The Bauchi State Commissioner of Education, Dr Aliyu Tilde, recently announced the state government’s introduction of fingerprint devices to replace attendance registry booklets in a bid to track workers’ attendance. This was particularly to discourage absenteeism among primary and secondary school teachers and at the same time weed out ghost workers. This development followed a discovery where about 53.5% of workers were found to exhibit truancy which has cost the education sector greatly.
Dr Aliyu further confirmed the deployment of the clock in devices to all 219 secondary schools under the ministry. He affirms how adopting technology is necessary to effectively monitor staff conduct especially when it involves a large number of people. He added that the salaries of erring staff will be withheld.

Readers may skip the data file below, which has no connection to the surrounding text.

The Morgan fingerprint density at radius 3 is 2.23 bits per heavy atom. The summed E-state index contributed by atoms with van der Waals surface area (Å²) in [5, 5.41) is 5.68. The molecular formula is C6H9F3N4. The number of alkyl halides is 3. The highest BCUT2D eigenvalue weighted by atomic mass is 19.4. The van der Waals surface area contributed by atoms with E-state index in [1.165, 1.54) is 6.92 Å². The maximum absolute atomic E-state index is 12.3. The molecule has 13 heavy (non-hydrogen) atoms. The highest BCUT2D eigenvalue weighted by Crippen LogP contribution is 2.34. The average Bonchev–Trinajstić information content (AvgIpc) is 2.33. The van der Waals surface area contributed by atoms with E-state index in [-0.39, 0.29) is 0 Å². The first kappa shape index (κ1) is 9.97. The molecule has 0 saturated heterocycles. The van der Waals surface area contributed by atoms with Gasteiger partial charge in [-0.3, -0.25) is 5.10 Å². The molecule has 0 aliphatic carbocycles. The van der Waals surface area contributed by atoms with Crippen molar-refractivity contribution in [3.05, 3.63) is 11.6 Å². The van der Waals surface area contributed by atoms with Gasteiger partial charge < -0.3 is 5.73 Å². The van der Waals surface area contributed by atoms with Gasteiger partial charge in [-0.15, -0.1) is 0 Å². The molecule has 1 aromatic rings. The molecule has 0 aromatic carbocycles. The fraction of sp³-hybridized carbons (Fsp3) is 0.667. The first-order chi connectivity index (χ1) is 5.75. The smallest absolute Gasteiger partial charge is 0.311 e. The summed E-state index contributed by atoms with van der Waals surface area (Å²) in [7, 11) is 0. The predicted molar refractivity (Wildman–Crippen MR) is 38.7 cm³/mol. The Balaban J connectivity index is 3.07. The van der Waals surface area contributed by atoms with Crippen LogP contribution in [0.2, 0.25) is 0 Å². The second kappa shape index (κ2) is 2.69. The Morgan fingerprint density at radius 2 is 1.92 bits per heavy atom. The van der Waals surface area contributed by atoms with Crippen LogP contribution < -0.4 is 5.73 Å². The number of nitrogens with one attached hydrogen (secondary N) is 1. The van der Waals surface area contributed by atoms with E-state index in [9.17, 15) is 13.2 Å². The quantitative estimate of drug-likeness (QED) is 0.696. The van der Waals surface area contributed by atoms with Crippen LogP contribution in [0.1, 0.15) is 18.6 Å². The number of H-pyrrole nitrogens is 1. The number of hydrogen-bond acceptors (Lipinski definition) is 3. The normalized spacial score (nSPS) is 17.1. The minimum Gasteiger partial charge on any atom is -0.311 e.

Considering previous success in the public sector, this move is likely to yield positive results. In 2016, the federal government introduced the human resource module of the Integrated Personnel and Payroll Information System (IPPIS) in the Federal Civil Service to achieve a seamless compilation of civil servants’ data for salary payment and eliminate ghost workers simultaneously.
Although kicked against, after two years, the system was able to uncover 80,115 ghost officers within the Nigeria Police Force. Within the same time, the Federal Government saved ₦68 billion on personnel cost through IPPIS. Apart from discouraging ghost workers, since adoption in Nigeria, automation in public establishments has proven effective in other ways. In 2016, the National Youth Service Corps (NYSC) introduced biometric clearance during community development service meetings to encourage participation, which is a factor considered before monthly stipends are paid.